Identifying a product spike in NetSuite is a straightforward endeavor: a handful of saved searches and custom fields will give you a solid “spike report”, from which you can begin to manage product spikes.
First, on the item record, create a custom field called “Average Daily Sales”. If your spike interval is weekly or monthly, name it accordingly. Next, create a saved search, which group’s sales movement per item, and set the value of the “Average Daily Sales” field to the result of this search. This field will now display the average daily sales for this item.
Next, create a “Daily Spike” Saved Search. This search will compare today’s sales movement against the average daily sales field, and only include items that exceed a threshold. You can define this threshold as a percentage, a nominal movement value (For example, include only items where 20 units or more are sold today), or even a standard deviation from the “average daily sales”. For example, your saved search might find you all items where the units sold today are one standard deviation above the average for that item, and the movement for the day is more than 50 units.
Communicating With The Team
Now that you have a saved search that displays all products that are spiking for the day, you can set parameters for the system to email this report to specified recipients. For example, you might want NetSuite to send an email with weekly spikes to your marketing, operations, and customer service teams every Monday morning. Alternatively, you might want to set a saved search based upon a trigger event: for example, any time an item sells a second standard deviation above its average, shoot off an email to all relevant team members.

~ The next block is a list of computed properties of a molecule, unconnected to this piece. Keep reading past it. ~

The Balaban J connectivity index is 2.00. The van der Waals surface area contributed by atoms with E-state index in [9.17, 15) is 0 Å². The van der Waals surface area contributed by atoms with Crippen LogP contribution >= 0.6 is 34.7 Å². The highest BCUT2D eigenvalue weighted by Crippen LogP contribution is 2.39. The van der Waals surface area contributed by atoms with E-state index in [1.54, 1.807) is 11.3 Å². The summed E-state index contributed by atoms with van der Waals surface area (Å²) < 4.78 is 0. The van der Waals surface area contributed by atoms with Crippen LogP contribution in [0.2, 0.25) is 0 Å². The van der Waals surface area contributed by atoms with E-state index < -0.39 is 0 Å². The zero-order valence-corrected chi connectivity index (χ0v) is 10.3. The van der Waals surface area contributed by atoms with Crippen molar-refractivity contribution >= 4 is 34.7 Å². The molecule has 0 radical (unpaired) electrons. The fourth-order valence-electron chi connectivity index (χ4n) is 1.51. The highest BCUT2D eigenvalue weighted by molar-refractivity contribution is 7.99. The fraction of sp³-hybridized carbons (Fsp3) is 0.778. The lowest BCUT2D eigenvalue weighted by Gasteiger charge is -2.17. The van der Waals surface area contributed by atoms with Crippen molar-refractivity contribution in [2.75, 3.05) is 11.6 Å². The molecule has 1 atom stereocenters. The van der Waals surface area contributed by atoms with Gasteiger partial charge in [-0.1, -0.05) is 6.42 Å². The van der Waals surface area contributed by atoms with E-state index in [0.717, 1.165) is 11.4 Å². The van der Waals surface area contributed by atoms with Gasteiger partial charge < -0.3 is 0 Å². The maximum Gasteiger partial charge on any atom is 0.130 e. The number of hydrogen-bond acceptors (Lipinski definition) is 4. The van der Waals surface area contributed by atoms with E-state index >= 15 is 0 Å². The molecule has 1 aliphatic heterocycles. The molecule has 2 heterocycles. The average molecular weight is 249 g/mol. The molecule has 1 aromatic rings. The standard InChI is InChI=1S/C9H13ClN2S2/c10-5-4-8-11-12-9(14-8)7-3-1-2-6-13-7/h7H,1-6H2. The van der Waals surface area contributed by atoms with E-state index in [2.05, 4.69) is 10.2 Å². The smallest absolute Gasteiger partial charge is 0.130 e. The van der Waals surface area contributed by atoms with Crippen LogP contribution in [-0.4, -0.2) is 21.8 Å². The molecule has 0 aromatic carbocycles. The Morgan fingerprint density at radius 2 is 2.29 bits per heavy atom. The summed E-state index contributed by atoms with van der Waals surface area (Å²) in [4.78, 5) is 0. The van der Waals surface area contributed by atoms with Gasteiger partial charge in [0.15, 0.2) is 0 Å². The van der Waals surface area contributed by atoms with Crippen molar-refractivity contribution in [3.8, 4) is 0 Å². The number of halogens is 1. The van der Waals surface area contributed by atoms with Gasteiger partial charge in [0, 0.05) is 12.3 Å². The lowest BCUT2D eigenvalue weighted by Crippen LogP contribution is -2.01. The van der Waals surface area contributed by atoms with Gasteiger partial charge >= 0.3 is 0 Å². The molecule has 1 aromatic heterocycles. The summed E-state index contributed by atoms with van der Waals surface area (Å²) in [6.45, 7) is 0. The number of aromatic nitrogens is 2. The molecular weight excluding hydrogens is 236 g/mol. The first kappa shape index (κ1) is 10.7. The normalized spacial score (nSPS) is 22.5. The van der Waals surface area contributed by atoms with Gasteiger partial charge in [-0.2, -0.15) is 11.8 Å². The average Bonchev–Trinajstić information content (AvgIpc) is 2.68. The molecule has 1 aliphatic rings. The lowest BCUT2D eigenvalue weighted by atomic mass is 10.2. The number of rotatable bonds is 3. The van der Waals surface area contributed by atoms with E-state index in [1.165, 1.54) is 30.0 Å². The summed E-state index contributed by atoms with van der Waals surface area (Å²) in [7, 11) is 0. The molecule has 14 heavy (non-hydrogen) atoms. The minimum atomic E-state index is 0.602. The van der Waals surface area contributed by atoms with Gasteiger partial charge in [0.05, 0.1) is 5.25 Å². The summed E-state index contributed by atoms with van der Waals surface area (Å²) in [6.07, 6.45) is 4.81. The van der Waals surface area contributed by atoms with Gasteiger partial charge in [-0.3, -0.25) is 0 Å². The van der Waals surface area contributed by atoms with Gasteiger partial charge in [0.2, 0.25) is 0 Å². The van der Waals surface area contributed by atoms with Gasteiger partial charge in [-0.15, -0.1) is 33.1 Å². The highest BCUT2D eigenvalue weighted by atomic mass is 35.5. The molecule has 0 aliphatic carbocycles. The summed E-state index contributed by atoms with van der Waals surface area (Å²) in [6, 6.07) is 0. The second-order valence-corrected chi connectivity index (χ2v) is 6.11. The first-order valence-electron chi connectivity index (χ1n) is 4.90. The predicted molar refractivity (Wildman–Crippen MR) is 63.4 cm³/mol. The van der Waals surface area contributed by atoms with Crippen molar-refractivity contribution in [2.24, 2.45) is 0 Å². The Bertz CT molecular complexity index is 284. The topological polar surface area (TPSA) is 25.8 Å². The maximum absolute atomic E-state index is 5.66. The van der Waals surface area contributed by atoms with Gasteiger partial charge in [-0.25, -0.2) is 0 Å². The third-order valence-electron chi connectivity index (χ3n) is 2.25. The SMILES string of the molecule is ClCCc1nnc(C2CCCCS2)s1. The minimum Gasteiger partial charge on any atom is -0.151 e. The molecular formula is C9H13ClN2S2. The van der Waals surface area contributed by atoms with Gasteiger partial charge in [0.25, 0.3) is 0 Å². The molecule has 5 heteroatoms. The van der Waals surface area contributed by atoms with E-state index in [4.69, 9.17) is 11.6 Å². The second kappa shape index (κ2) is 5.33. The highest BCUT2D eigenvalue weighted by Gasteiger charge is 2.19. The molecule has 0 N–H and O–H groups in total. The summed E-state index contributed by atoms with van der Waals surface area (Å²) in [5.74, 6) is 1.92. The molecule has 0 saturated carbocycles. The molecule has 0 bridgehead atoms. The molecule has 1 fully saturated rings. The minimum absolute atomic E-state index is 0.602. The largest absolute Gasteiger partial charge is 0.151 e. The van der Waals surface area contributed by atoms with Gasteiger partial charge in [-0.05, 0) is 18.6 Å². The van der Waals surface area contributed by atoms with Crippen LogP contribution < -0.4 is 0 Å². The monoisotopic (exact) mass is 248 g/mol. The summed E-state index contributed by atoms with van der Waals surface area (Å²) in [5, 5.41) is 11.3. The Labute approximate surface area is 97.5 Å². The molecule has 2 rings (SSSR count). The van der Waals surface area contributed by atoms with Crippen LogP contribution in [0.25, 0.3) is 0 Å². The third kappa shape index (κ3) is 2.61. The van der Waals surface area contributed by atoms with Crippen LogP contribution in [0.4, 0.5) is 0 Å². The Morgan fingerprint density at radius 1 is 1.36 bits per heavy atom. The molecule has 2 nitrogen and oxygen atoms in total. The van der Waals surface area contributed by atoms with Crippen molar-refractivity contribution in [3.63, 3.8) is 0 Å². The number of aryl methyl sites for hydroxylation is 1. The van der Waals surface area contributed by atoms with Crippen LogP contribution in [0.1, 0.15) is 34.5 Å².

Furthermore, NetSuite allows you to add conditional formatting to your search results. Thus, you can highlight items where the fulfillment volume for the day is greater than the on hand or available inventory of the item. This will allow operations to identify items that are out of stock because of a product spike, and they can react accordingly, by either purchasing or assembling more inventory.
Finally, workflow tools are an effective way to communicate with customer service representatives. If an item is spiking, and the item has a backordered quantity- thus indicating it is not currently in stock- a workflow can generate phone call records for customer service reps to reach out to the customer to inform them of the backorder. Managers can then review these particular records to gain insightful feedback directly from this particular customer set.
Exceeding Customer Expectations
In the incredibly fast-paced world of eCommerce, customers demand everything: faster delivery, lower prices, and greater service. The most nimble businesses are able to deliver customer value while also balancing internal profitability and employee engagement. NetSuite’s unified ERP, CRM, and eCommerce platform is both robust and malleable: robust, in that the application acts as a rhizome across all functional areas of the business, and malleable, in that your business can modify processes and reports on demand to meet rapidly changing demand for your products in the marketplace.
The next time your business finds itself unable to fulfill a spiking product because of antiquated technology, think about the number of potentially lucrative customers you might be losing as a result. With NetSuite’s management technology, your business can learn to capitalize on the momentum of a product spike, and accelerate growth through supercharged bursts.
If you have any interest in learning more about managing your business with NetSuite, please contact us to arrange a consultation. We look forward to hearing from you.